I have to say Thank You to all of you who read my blog post last night and reached out to me, as well as those that I saw reached out to my siblings. A lot of you expressed that you wished there was more you could do. Don’t worry. Just reaching out is enough. Seriously. Knowing that I have so many people in my family’s corner is enough. So again, Thank You.
So, my brother, sister and I went to visit Dad today. While it was a difficult visit, it wasn’t a bad one. He was conscious, and he seemed to appreciate the company even if he didn’t seem entirely sure who we were or why our being there brought him comfort. We all sat with him outside his room in the hallway lounge area watching Forrest Gump and chatting. I held Dad’s hand a lot and kept hugging him. I figured if we can’t have quality conversation, which was the main way in which we used to show love, at least I could let him know I care by touch, you know? Every now and again a word or two would escape his lips. It was as if we only got to hear select words from a converation he was having in his head.
After a while, my brother and sister left, and I was waiting for Robin to pick me up, so I just sat for a while holding my dad’s hand. Just sitting there. I told him how my writing has been going, and I hope that some of it got in there, as I think it would’ve made him really proud.
The visit didn’t become difficult until his nurse came over to talk to me. She mentioned the fact that every time he talks about his children, he always mentions a little girl, and that he “seems like a Daddy’s Girl kind of a father.”
And that’s when I kind of lost it. Well, I didn’t lose it exactly, but I did start to tear up…because she got me talking about the kind of father he is. And about the fact that he’s really intelligent, and how much I hate it when people talk to him in a patronizing baby voice when he has a fucking Master’s Degree that he earned, in part, at the Sorbonne. He’s trilingual, and made it a point to learn 4-5 basic phrases in, like, 30 languages just so he could make polite conversation with people in restaurants or on the street and brighten their day. He’s written three plays and a book of poetry. He used to read the New York Times every day and finish the crossword puzzles. I told her that if he mentions traveling around Europe, or being in the Air Force, or anything of the sort that it’s not just crazy talk. He actually DID travel in Europe, and he WAS in the Air Force, and a lot of the things he continually goes back to aren’t just things he’s made up, they’re memories. It’s really important to me that people know that. She made me feel better by saying that she knew he was an intelligent, educated man the day that they talked about Jamaica, where she’s from, and he was telling her things about Jamaican history that she didn’t even know! She looked them up later and realized he knew what he was talking about. I was so glad to hear her say that…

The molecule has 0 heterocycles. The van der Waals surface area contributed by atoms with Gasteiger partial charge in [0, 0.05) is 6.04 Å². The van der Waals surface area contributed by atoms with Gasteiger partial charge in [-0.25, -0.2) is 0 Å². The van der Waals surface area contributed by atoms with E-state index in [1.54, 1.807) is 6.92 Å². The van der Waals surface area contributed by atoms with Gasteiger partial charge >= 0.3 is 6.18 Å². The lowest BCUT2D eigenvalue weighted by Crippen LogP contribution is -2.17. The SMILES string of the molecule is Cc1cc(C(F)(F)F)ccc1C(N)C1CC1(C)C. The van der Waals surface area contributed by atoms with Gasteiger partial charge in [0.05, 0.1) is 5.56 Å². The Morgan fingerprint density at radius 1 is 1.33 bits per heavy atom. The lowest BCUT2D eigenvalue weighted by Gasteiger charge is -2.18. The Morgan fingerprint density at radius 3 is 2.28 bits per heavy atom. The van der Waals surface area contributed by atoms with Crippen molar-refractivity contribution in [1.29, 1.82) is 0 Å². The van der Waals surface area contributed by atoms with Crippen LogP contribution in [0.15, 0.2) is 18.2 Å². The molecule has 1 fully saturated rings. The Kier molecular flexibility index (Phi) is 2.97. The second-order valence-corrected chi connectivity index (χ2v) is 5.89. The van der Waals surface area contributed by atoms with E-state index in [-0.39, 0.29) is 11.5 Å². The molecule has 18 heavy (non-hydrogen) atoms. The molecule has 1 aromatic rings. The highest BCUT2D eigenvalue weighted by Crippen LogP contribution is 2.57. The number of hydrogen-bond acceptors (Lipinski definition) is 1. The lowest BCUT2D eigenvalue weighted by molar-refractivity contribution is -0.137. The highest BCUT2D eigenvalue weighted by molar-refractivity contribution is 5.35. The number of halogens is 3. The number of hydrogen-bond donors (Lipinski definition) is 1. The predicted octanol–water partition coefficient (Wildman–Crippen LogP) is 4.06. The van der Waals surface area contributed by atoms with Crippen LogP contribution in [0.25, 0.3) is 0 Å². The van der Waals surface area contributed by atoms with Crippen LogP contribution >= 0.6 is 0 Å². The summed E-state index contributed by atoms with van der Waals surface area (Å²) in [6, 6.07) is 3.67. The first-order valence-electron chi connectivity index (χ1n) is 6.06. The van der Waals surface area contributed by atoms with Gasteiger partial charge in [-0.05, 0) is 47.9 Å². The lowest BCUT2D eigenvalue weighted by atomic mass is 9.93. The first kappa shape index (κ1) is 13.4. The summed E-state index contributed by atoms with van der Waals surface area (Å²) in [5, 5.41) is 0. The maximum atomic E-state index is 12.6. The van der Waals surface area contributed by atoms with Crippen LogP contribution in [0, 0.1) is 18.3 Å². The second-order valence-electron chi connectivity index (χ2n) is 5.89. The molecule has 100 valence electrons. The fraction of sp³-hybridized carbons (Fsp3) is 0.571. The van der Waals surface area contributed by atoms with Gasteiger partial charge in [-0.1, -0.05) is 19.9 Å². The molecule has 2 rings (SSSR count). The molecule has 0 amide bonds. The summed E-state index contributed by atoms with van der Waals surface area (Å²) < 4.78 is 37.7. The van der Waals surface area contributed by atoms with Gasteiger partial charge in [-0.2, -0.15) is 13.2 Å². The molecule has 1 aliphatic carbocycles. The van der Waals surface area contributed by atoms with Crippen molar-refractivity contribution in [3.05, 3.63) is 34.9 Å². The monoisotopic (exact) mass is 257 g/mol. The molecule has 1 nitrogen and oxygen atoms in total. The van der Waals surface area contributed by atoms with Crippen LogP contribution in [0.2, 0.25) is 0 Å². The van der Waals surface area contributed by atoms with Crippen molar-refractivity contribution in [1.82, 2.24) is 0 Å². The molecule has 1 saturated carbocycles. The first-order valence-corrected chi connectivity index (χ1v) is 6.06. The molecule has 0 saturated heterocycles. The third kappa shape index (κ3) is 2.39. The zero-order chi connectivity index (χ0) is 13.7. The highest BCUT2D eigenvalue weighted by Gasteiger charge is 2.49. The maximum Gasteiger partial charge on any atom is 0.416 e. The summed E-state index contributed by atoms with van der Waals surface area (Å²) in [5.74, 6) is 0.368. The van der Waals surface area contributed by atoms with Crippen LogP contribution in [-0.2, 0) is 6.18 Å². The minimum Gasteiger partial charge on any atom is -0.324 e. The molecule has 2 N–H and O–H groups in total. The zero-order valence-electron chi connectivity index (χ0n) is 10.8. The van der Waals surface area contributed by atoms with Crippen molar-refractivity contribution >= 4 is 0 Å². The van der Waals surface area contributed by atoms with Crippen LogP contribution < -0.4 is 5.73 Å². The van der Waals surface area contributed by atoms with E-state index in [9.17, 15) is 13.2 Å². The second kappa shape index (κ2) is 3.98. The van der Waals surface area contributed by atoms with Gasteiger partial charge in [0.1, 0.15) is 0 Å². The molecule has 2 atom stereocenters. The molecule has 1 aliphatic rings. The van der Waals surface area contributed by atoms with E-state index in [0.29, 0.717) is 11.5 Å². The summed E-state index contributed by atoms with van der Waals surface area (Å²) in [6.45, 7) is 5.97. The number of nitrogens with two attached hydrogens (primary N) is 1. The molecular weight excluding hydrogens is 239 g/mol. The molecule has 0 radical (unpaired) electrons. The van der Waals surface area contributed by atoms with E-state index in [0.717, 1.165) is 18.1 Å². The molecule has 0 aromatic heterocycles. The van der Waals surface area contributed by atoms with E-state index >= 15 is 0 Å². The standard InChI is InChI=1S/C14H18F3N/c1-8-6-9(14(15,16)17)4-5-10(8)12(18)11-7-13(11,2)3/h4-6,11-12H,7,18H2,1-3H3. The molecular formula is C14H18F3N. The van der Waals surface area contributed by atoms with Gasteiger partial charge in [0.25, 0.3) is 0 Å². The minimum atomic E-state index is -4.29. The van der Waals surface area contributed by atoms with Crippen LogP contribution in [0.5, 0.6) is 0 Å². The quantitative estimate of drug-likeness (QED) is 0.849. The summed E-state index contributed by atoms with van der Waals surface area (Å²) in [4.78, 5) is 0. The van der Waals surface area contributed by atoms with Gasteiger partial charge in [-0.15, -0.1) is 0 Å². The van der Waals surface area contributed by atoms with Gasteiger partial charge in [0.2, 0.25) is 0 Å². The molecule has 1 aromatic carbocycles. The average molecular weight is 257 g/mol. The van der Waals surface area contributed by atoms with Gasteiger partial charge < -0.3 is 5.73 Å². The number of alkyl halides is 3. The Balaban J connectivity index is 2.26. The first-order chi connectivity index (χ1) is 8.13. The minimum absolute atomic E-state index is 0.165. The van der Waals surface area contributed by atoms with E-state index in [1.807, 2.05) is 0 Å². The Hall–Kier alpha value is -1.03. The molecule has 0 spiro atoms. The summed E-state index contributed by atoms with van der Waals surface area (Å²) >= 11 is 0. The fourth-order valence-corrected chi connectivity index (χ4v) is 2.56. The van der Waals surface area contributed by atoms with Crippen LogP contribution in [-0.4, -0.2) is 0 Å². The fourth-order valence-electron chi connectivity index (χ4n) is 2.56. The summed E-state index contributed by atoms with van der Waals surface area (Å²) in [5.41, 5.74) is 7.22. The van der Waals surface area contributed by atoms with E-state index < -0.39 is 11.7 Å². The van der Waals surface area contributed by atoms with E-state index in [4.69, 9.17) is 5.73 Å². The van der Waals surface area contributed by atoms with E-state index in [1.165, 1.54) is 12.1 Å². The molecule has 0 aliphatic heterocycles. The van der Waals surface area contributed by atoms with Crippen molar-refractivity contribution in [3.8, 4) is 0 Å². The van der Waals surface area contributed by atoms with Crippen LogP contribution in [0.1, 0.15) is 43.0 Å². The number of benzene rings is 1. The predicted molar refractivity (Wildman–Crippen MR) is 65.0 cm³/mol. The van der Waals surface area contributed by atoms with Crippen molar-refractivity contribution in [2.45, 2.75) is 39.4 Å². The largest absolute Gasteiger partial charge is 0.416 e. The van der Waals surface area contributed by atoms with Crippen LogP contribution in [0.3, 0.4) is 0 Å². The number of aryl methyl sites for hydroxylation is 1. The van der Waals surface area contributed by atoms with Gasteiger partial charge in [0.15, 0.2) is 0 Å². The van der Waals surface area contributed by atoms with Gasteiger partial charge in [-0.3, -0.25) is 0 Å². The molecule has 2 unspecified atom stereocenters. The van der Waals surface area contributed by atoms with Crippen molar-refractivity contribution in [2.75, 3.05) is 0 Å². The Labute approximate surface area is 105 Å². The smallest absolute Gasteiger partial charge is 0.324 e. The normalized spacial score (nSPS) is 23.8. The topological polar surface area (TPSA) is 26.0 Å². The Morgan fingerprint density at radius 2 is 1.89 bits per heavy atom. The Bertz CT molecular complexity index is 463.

Because right now that’s my biggest frustration. The fact that, even though the body is the same, this is not my dad. He hasn’t been for a while now, and that sucks. The nurse asked if we’d ever taken him outside the home for the day, and I told her that we’d taken him out to dinner once but it wasn’t exactly the best idea ever. The thing is, my dad was always really proud. He never even told us (well, me – I don’t know what or when he told my siblings) about any of his health problems until well after the fact, because he didn’t want to “worry us.” He is someone who would never admit he needed help until he absolutely needed it…like when he admitted to my brother that he should probably be taken to the hospital, which was huge. So, I wouldn’t ever want to take him out to a function or to a restaurant even if he were healthy enough to go outside…because he would never want to be seen like this, and I wouldn’t want to do that to him. People coming to visit him in a place where he can get immediate care is one thing, but I wouldn’t want to parade him around like this. I think he’d hate that.
More than anything, I miss being able to TALK to my dad. I used to talk to him about everything, and as I got older, our conversations got more interesting. It broke my heart that I’ve had so much good writing news in my life recently, and I can’t even really tell him about it.
So, I’ve been doing a lot of thinking about my Real Dad. The dad who was lucid. The dad with whom I could talk about theater, and books, and my artistic endeavors. The dad who would take me on trips. The dad I used to argue with all the time about everything from politics to why my “being a girl” has nothing to do with how late I should be able to stay out. The dad who, despite that way of thinking, was a hugely feminist influence in my life, because he never doubted that I could do anything – from being a nuclear phycisist to being a writer – and he always made sure to get me dolls AND chemistry sets.
The dad who insisted on jumping off a lifeguard station at Lake Ronkonkoma just to prove to me that it was nothing to be afraid of. I can’t remember if I jumped that day or not, but I know that any assertiveness I have at all comes from my dad. And if repaying him for that means visiting him more often to hold his hand as he’s wincing in pain and struggling to form words as he’s lying in a wheelchair, then that’s what I’m going to have to do. Difficult, or not.